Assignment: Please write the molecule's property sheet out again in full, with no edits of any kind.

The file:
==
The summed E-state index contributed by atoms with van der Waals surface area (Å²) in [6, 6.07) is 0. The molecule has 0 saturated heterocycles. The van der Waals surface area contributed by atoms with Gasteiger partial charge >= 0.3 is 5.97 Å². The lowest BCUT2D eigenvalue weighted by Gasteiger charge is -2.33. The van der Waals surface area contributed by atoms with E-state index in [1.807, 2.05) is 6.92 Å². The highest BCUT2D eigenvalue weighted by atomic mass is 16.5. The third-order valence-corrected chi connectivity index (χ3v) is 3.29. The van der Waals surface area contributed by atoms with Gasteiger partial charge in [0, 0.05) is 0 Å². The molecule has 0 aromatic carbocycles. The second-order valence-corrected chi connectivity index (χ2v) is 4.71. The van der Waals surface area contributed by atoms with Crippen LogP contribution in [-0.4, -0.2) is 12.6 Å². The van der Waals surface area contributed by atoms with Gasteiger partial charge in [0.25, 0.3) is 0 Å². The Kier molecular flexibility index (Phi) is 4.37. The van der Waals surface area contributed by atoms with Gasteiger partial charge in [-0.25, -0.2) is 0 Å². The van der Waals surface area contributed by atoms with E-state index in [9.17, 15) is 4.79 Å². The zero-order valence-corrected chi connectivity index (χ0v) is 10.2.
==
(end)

The summed E-state index contributed by atoms with van der Waals surface area (Å²) in [6, 6.07) is 0. The molecule has 0 saturated heterocycles. The van der Waals surface area contributed by atoms with Gasteiger partial charge >= 0.3 is 5.97 Å². The lowest BCUT2D eigenvalue weighted by Gasteiger charge is -2.33. The van der Waals surface area contributed by atoms with E-state index in [1.807, 2.05) is 6.92 Å². The highest BCUT2D eigenvalue weighted by atomic mass is 16.5. The third-order valence-corrected chi connectivity index (χ3v) is 3.29. The van der Waals surface area contributed by atoms with Gasteiger partial charge in [0, 0.05) is 0 Å². The molecule has 0 aromatic carbocycles. The second-order valence-corrected chi connectivity index (χ2v) is 4.71. The van der Waals surface area contributed by atoms with Crippen LogP contribution in [-0.4, -0.2) is 12.6 Å². The van der Waals surface area contributed by atoms with Gasteiger partial charge in [0.25, 0.3) is 0 Å². The Kier molecular flexibility index (Phi) is 4.37. The van der Waals surface area contributed by atoms with Gasteiger partial charge in [-0.25, -0.2) is 0 Å². The van der Waals surface area contributed by atoms with E-state index in [9.17, 15) is 4.79 Å². The zero-order valence-corrected chi connectivity index (χ0v) is 10.2.